Maybe you’ve decided to start a blog, but now you have no idea which of the blogging platforms to use. What is the best option for you to build your new blog?
Fortunately, there are many options for bloggers now. In the early days of blogs, bloggers needed to know HTML and code their own sites from scratch.
Today, whichever option you go with, you won’t need to be a programmer to get a blog up and keep writing great content week after week. Most platforms let you build blog sites with easy-to-use design tools and features.
Which blogging platform is best for making money?
Before we take a look at some of the more popular choices for bloggers, it helps to think about some of the criteria you may want to consider as you look at all the possibilities.
Ease of setup
Some blogging services are relatively simple to set up: just create an account and start posting! Others require a little more technical know-how. For example, to set up some platforms, you’ll need to purchase hosting (a service where your blog “lives”) and then install the software on your hosted server.
(It’s not a difficult as it may sound. Many hosting providers have services to help you get up and running.)
Ease of day-to-day use
Despite how easy or challenging setup is, it is even more important to look at how easy it is to get a post up, change basic visual elements, add images, etc. Set up is a one-time hurdle, but you don’t want the tool to be so difficult to use that you hesitate to publish anything.
The potential problem with some of the free blogging platforms is that you don’t always “own” the content you publish. You also may be giving up some control over what is done with your posts, who actually sees them, and if the platform suddenly decides to change the rules on you.
Also important is whether you can migrate all your content to another platform, should you decide to change later.
Like control, you may want to ask how much you can customize the platform. Do you want to be able to easily change colors, themes, layouts, fonts, and other graphic elements? Are there features or elements you’d like to be able to add or hide?
Customization also includes the use of plug-ins or add-on tools that expand and personalize the tool itself, both for your readers and for you, as the admin. Without these options, you are left with whatever features the platform already includes.
Some blogging platforms allow integration with third-party apps and services. These may include “carts” for selling products directly from your blog, connections to audio and video services, and social media sharing tools.
Probably the most significant app is the email service provider you plan to use (ex. MailChimp, ConvertKit, Aweber, etc.) You want to make it seamless for the reader to read your post then sign up for your newsletter or a free pdf. You also want to make it easy for you to set this up each time.
Some blogging platforms are free (though you lose features and options with most of these) and others cost a monthly or annual fee. Look carefully at what you get for your investment. If there are different levels of service, pick the one that fits your needs the best
If your goal (right away or later) is to make money from your blog, look at whether you can sell products or display advertising or affiliate links. Some free platforms won’t let you do this, which will make monetization difficult later on.
Best Blogging Platforms 2020
As you look for the best blogging platform for you, there is no shortage of options. Here are just a few of the more popular tools bloggers use.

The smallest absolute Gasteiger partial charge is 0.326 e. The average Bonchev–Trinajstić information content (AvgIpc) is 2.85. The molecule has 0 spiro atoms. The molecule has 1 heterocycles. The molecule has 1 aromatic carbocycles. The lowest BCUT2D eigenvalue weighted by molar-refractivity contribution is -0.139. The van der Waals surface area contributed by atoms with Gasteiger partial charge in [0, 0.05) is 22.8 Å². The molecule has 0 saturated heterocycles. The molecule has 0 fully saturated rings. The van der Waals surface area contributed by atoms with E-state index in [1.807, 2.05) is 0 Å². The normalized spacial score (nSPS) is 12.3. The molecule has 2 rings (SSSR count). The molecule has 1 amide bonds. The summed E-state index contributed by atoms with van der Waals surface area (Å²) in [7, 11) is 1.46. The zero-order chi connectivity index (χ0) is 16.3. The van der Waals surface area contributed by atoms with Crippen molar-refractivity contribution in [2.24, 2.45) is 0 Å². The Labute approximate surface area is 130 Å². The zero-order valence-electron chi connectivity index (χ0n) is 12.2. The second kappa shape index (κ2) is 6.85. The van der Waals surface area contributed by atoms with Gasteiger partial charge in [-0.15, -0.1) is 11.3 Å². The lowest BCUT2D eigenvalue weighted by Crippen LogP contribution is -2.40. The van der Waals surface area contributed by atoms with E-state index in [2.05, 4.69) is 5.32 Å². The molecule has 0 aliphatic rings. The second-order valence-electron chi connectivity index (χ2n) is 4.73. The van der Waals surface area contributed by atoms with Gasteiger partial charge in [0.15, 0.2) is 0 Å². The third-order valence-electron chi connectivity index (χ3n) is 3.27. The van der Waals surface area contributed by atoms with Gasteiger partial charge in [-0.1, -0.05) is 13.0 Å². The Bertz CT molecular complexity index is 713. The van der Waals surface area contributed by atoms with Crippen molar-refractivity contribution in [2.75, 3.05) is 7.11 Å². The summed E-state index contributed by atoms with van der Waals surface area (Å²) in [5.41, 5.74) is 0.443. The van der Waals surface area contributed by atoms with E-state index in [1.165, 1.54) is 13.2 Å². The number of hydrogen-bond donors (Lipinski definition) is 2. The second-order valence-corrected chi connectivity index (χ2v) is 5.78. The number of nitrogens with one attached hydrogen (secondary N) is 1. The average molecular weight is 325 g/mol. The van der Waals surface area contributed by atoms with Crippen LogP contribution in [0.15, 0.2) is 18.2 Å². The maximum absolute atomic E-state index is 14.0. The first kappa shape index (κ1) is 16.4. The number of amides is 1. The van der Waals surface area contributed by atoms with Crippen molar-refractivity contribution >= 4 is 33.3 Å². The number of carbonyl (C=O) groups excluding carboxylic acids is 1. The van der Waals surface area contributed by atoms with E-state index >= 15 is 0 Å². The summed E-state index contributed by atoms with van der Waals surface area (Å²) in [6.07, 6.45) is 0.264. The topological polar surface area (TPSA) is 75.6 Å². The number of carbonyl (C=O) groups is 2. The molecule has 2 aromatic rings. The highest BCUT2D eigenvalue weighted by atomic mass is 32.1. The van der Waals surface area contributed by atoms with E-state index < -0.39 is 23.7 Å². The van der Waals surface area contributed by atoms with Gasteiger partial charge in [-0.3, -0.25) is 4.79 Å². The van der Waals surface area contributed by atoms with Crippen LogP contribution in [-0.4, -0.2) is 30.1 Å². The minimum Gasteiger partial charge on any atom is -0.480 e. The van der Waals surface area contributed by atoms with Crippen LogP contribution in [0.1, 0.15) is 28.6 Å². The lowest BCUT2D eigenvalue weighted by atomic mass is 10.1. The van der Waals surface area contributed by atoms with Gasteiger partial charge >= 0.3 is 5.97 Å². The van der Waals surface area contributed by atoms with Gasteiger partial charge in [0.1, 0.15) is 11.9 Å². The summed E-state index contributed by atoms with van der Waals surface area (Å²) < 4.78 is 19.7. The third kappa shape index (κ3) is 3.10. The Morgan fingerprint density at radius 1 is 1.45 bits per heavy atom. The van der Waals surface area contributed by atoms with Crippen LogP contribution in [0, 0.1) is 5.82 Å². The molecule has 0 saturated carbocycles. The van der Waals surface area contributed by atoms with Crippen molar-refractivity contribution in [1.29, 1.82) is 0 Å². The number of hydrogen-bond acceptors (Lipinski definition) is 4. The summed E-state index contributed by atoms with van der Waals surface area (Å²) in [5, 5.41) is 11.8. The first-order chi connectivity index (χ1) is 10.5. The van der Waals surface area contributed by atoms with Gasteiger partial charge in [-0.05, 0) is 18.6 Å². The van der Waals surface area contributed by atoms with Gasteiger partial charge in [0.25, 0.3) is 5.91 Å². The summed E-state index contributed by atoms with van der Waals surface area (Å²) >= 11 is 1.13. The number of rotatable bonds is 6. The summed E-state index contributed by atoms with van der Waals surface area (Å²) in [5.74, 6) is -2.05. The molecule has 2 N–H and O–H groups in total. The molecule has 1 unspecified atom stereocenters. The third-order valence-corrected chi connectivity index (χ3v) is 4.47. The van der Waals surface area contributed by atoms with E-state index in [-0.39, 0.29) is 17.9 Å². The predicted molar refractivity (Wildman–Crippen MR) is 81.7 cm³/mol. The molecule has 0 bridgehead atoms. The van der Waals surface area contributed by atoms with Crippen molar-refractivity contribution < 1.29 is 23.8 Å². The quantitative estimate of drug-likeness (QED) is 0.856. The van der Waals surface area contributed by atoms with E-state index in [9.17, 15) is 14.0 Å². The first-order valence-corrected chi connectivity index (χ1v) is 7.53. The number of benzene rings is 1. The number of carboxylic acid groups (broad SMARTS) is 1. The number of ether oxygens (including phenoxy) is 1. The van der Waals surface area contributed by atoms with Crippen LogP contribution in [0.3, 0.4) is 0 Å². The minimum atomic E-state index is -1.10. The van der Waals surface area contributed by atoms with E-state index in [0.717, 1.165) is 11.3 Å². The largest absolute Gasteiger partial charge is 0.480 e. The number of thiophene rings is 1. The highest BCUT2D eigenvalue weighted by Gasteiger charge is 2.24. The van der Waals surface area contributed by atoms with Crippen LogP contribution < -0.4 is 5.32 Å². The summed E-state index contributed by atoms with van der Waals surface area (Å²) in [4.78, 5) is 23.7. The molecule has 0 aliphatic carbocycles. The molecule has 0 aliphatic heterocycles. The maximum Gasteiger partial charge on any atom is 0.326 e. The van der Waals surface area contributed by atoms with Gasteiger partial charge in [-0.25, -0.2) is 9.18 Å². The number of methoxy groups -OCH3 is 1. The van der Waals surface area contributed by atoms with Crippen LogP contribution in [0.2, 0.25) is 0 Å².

One of the most popular blogging platforms, WordPress is an open-source blog site creator with a lot of features including flexibility and support. Both my Blogging Your Passion blog and jonathanmilligan.com blog run on WordPress hosting.
It’s important to know that there are actually two versions of WordPress: wordpress.com and wordpress.org.
WordPress.com is a free version that is hosted by WordPress itself. It’s essentially a free plan to blog online. It is easy to get started with this version, but it has some significant limitations. You can not add plug-ins (which is one of the most powerful benefits of using a WordPress blog.)
There is much less customization, the analytics are very basic, and you are subject to their rules. You also cannot run ads on the .com version, though they will run ads on your site (sorry, you don’t get a share of this!)
WordPress.org, often referred to as “the real WordPress” or self-hosted WordPress, is the better way to go if you ever want to do anything serious with your blog. Now, there is a bit of a learning curve with WordPress when you are first getting started. But here’s how to get started.
You will need to purchase a hosting package through a site like Bluehost or HostGator. Then, you install WordPress onto this host. Fortunately, many hosting services offer easy ways to do this setup, if you aren’t really techy.
You’ll have to pay an annual fee for hosting, as well as a domain name, but WordPress itself is still free. Doing it this way opens up all sorts of powerful features and flexibility.
With self-hosted WordPress, you have access to thousands of free themes and plugins (software “add-ons”) that allow you to run an eCommerce store, create a membership site, integrate with hundreds of other apps, and add little features to make your blogging life easier.
To see all the differences between the free and self-hosted versions, check out WP Beginners’ post comparing the two.
Blogger is Google’s version of a free blog platform, and it’s been around for a while.
Unlike many of the free blog site tools, Blogger does allow you to display Google Adsense ads on your blog. It also lets you use Google Analytics, so you can see what kind of engagement and page views your posts are getting.
The free domain that comes with the account is your blog name followed by .blogspot.com, so it’s a less professional look. There is no “premium” option with Blogger to upgrade features or allow for a customized design. As a result, a lot of blogs built with Blogger have a similar, recognizable look.
One advantage to Blogger is its ease of integration with all things Google. As you can imagine, it’s easy to bring in pictures from Google Photos, for example.